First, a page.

Seminary of the Southwest students enrolled in a Master of Divinity degree program are also eligible to apply for a traditional scholarship through the Society for the Increase of the Ministry (SIM).[12]


The seminary appointed new leadership effective June 2013.[13] President Cynthia Briggs Kittredge was appointed as the eighth dean and president of the seminary. She has taught courses on the New Testament since joining the faculty in 1999, and has been the academic dean since 2010.[14][15]

Academic dean Scott Bader-Saye has been a professor with the seminary since 2009. He holds the Helen and Everett H. Jones Chair of Christian Ethics and Moral Theology. He will continue to teach core ethics courses during his tenure as academic dean.[13]


  1. ^ a b c Brown, Lawrence L. "Episcopal Theological Seminary of the Southwest." Handbook of Texas Online. Accessed Aug. 14, 2013. Published by the Texas State Historical Association
  2. ^ Cook, Charles James. Striking Up for a New World: A History of the Episcopal Theological Seminary of the Southwest 1970-2008. ASIN: B00CZ87XIC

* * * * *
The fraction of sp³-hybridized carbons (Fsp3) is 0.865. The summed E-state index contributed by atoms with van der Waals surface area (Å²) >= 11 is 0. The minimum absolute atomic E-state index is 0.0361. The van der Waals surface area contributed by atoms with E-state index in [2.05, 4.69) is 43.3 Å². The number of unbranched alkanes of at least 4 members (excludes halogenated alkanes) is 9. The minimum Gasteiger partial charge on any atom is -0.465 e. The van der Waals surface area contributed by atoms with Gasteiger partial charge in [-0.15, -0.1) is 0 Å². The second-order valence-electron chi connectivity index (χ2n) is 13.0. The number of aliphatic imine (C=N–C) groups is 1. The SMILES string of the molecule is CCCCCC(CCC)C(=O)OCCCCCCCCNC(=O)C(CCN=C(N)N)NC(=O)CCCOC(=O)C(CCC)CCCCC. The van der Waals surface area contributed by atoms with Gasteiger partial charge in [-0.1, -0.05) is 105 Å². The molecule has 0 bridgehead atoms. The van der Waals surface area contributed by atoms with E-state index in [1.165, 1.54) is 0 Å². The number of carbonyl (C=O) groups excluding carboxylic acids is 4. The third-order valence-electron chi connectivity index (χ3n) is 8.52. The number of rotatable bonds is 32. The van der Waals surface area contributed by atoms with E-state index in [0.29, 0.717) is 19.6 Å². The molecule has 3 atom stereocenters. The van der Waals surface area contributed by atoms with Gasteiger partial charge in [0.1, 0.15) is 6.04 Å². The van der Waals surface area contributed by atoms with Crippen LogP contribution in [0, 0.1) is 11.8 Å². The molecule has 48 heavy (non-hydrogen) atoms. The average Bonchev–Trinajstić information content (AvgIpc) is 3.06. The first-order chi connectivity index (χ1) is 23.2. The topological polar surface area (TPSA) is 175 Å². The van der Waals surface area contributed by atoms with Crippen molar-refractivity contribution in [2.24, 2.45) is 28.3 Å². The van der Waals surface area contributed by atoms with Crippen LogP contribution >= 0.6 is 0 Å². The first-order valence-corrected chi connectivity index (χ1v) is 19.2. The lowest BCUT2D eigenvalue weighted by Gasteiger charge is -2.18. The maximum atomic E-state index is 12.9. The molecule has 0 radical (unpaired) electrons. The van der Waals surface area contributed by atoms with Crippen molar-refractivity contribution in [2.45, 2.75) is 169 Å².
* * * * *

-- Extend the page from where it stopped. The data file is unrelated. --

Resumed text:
3. ^ Cook, pgs. 20-22
  4. ^ Cook, pgs. 23-24
  5. ^ Cook, pgs. 49-50
  6. ^ Cook, pgs. 56-57
  7. ^ Cook, pgs. 66, 132
  8. ^ Cartis Group Case Study on SSW
  9. ^ "USA Education." Anglicans Online. Accessed Aug. 14, 2013
  10. ^ "Whither Thou Goest: Assessing the Current State of Seminaries and Seminarians in The Episcopal Church." Church Pension Group Office of Research.
  11. ^ Castillo, Juan. "$2.5 million gift to endow center at Episcopal seminary in Austin." Austin American-Statesman. April 8, 2013
  12. ^ "Eligible Episcopal Seminaries for Traditional Scholarships." The Society for the Increase of Ministry. Accessed Aug. 15, 2013
  13. ^ a b "Seminary of the Southwest Appoints New Dean." Austin April 26, 2013
  14. ^ "Cynthia Briggs Kittredge will become the eighth dean and president at Seminary of the Southwest." Archived 2016-03-17 at the Wayback Machine Austin Accessed Aug. 15, 2013
  15. ^ "Kittredge leads Seminary of the Southwest." Archived 2013-08-15 at June 12, 2013. Seminary of the Southwest website